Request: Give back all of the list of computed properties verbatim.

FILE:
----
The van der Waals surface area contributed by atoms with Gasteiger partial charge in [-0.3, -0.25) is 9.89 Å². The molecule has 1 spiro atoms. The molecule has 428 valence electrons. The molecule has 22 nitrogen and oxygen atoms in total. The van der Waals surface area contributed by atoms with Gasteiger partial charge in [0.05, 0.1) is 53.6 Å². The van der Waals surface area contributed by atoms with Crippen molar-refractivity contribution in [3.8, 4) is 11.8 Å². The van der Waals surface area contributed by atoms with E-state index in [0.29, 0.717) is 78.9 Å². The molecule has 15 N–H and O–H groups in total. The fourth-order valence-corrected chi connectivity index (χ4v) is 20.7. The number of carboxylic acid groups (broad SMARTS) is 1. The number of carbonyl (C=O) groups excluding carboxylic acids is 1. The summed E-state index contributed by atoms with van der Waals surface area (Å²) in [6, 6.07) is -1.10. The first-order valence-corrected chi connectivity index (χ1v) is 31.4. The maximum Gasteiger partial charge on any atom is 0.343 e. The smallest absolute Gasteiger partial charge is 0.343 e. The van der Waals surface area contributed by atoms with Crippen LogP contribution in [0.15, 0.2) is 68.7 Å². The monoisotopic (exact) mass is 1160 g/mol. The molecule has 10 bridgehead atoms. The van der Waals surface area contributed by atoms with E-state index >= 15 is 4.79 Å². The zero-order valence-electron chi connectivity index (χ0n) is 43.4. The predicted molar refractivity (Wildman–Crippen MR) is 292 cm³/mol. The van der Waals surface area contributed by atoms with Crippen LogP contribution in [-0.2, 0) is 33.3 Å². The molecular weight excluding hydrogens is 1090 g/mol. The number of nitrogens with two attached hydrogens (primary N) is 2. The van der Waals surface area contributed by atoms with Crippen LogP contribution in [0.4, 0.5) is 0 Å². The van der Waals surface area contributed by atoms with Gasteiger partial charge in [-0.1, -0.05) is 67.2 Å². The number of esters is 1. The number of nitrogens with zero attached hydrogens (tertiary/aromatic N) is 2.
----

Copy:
The van der Waals surface area contributed by atoms with Gasteiger partial charge in [-0.3, -0.25) is 9.89 Å². The molecule has 1 spiro atoms. The molecule has 428 valence electrons. The molecule has 22 nitrogen and oxygen atoms in total. The van der Waals surface area contributed by atoms with Gasteiger partial charge in [0.05, 0.1) is 53.6 Å². The van der Waals surface area contributed by atoms with Crippen molar-refractivity contribution in [3.8, 4) is 11.8 Å². The van der Waals surface area contributed by atoms with E-state index in [0.29, 0.717) is 78.9 Å². The molecule has 15 N–H and O–H groups in total. The fourth-order valence-corrected chi connectivity index (χ4v) is 20.7. The number of carboxylic acid groups (broad SMARTS) is 1. The number of carbonyl (C=O) groups excluding carboxylic acids is 1. The summed E-state index contributed by atoms with van der Waals surface area (Å²) in [6, 6.07) is -1.10. The first-order valence-corrected chi connectivity index (χ1v) is 31.4. The maximum Gasteiger partial charge on any atom is 0.343 e. The smallest absolute Gasteiger partial charge is 0.343 e. The van der Waals surface area contributed by atoms with Crippen LogP contribution in [0.15, 0.2) is 68.7 Å². The monoisotopic (exact) mass is 1160 g/mol. The molecule has 10 bridgehead atoms. The van der Waals surface area contributed by atoms with E-state index >= 15 is 4.79 Å². The zero-order valence-electron chi connectivity index (χ0n) is 43.4. The predicted molar refractivity (Wildman–Crippen MR) is 292 cm³/mol. The van der Waals surface area contributed by atoms with Crippen LogP contribution in [-0.2, 0) is 33.3 Å². The molecular weight excluding hydrogens is 1090 g/mol. The number of nitrogens with two attached hydrogens (primary N) is 2. The van der Waals surface area contributed by atoms with Crippen LogP contribution in [0.4, 0.5) is 0 Å². The van der Waals surface area contributed by atoms with Gasteiger partial charge in [-0.1, -0.05) is 67.2 Å². The number of esters is 1. The number of nitrogens with zero attached hydrogens (tertiary/aromatic N) is 2.